“Musings on Control” Comments, Page 1

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6 Comments on “Musings on Control”

  1. Hi Sarah,

    I think the problem at the heart of this is the nature of the self.

    I think some of the Buddhist language can get in the way. Eg that there is no identity. Presumably his disciples recognised Sakyamuni from day to day – and presumably this wasn’t delusion or illusion.

    We can absorb control into other concepts such as creativity and ability-to-respond.

    The self both shapes and is shaped by ‘its’ situation. The self is not only the individual. This is where consideration of control can lead us I think.

  2. Hi Evan, thanks as ever for the thoughtful comment.

    I agree that Buddhist terminology can get in the way, as with all terminology, for some it clarifies and for others it gets in the way.

    The lack of fixed identity refers to our essential nature I think, not the limited one which we use from day to day, in the same way that while in my very limited scientific understanding classical laws of physics show us how objects behave in a recognisable way, whereas quantum physics shows us all kinds of flux and ambiguity going on within those recognisable objects.

    Sometimes it is useful for us to be aware of our essential flux and ambiguity, sometimes not!

    What do you mean when you say “the self is not only the individual”?

  3. Hi Sarah,

    I mean that seeing us isolated from our situation doesn’t mean much psychologically. Our behaviour makes sense in context. To focus on the individual leads to all kinds of problems. Eg it would seem difficult to define narcissism when there is only me to be focused on (unless we define narcissism as psychological health). It is a-social and so leads to problems with values (psychotherapy becomes training in being a psychopath: becoming efficient in getting what I want. More humbly the complaint about psychoanalysis that the graduate of the therapy doesn’t make love but masturbates on their partner.). Psychotherapy is about the fluid interaction of the individual with their situation. (So I think the fluidity may be of the everyday self while their may be a more permanent identity that lies deeper).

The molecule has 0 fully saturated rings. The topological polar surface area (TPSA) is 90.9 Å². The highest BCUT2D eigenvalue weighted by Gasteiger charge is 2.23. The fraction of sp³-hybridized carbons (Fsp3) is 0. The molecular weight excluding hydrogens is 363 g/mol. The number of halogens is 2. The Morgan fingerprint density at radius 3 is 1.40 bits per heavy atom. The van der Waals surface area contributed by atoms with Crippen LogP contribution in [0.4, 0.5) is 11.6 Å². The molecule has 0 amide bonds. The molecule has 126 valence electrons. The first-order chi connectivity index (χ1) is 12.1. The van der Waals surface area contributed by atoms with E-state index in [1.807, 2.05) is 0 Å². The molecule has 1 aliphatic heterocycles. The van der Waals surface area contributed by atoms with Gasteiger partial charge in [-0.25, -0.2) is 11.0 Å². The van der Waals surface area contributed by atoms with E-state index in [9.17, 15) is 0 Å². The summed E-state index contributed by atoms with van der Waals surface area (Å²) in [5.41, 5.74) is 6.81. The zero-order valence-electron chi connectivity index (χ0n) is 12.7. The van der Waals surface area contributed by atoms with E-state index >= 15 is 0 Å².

I hope I don’t sound like I’m just playing with words. I think this discussion is vitally important. I hope my concerns are coming through. I’m very happy to try and clarity what I’m saying.

  4. no, no, it doesn’t sound like word-play to me! There are probably as many ways of understanding “self” and “individual” as there are selves and individuals!

    Do you mean that psychotherapy is there to help people with their individual selves as they relate to other people in context, rather than in some artificial isolation? And that there may be a “more permanent identity which lies deeper” which you might call the self?

    I would say that that very flux of the interrelations of “us” with our “context”, and our identities as we think of them and how others see us and all that is a part of the “self” which feels in a way more permanent, because it can’t be reduced to any of those solid definitions, and on the other hand totally impermanent …which is why I like all that buddhist terminology!!

  5. For me psychology is about the relation of the person in their situation.

    To try and look at the person isolated from their situation just doesn’t make sense. Thus ‘individual functioning’ – restricting the person to within the skin – does not make sense.

    This is hard for me to make clear. I believe creativity and autonomy are vital to a human life. But I do not think the individual person’s creativity and autonomy make sense apart from their relation to their environment (influencing and influenced by).

    I think there are elements of us are that relatively permanent (and that sometimes these are ‘discovered’ in our relation to our context). There is also learning, and trying out and discarding different options too. So there are some elements of our experience that are fairly transient too.

    I’m trying to avoid jargon and speak of our experience, although a little abstract I confess. I trust I am making sense. I confess I find it hard to express myself clearly about this.

  6. That last post sounded clear as a bell to me, Evan!

    I totally agree with what you say. Then I add some kind of pretty abstract dimension of my own, that’s just me ;-)

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